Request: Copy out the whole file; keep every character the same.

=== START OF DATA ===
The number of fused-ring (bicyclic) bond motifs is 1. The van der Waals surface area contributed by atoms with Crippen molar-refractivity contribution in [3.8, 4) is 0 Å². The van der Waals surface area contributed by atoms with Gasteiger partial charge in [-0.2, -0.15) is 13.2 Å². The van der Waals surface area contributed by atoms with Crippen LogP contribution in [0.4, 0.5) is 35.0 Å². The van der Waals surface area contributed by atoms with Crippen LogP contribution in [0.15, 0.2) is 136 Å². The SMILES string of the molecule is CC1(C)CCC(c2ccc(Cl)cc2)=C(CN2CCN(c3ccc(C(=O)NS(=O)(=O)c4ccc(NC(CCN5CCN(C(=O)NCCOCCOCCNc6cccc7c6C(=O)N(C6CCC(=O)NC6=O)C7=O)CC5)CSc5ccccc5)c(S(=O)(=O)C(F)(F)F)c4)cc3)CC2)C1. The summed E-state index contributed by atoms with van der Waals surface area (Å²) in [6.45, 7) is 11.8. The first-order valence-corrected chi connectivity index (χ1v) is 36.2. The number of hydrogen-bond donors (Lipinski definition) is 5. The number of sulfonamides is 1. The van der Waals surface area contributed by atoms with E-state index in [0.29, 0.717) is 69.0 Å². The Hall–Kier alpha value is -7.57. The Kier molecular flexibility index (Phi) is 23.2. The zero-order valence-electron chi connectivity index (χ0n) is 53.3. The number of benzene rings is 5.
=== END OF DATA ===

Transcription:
The number of fused-ring (bicyclic) bond motifs is 1. The van der Waals surface area contributed by atoms with Crippen molar-refractivity contribution in [3.8, 4) is 0 Å². The van der Waals surface area contributed by atoms with Gasteiger partial charge in [-0.2, -0.15) is 13.2 Å². The van der Waals surface area contributed by atoms with Crippen LogP contribution in [0.4, 0.5) is 35.0 Å². The van der Waals surface area contributed by atoms with Crippen LogP contribution in [0.15, 0.2) is 136 Å². The SMILES string of the molecule is CC1(C)CCC(c2ccc(Cl)cc2)=C(CN2CCN(c3ccc(C(=O)NS(=O)(=O)c4ccc(NC(CCN5CCN(C(=O)NCCOCCOCCNc6cccc7c6C(=O)N(C6CCC(=O)NC6=O)C7=O)CC5)CSc5ccccc5)c(S(=O)(=O)C(F)(F)F)c4)cc3)CC2)C1. The summed E-state index contributed by atoms with van der Waals surface area (Å²) in [6.45, 7) is 11.8. The first-order valence-corrected chi connectivity index (χ1v) is 36.2. The number of hydrogen-bond donors (Lipinski definition) is 5. The number of sulfonamides is 1. The van der Waals surface area contributed by atoms with E-state index in [0.29, 0.717) is 69.0 Å². The Hall–Kier alpha value is -7.57. The Kier molecular flexibility index (Phi) is 23.2. The zero-order valence-electron chi connectivity index (χ0n) is 53.3. The number of benzene rings is 5.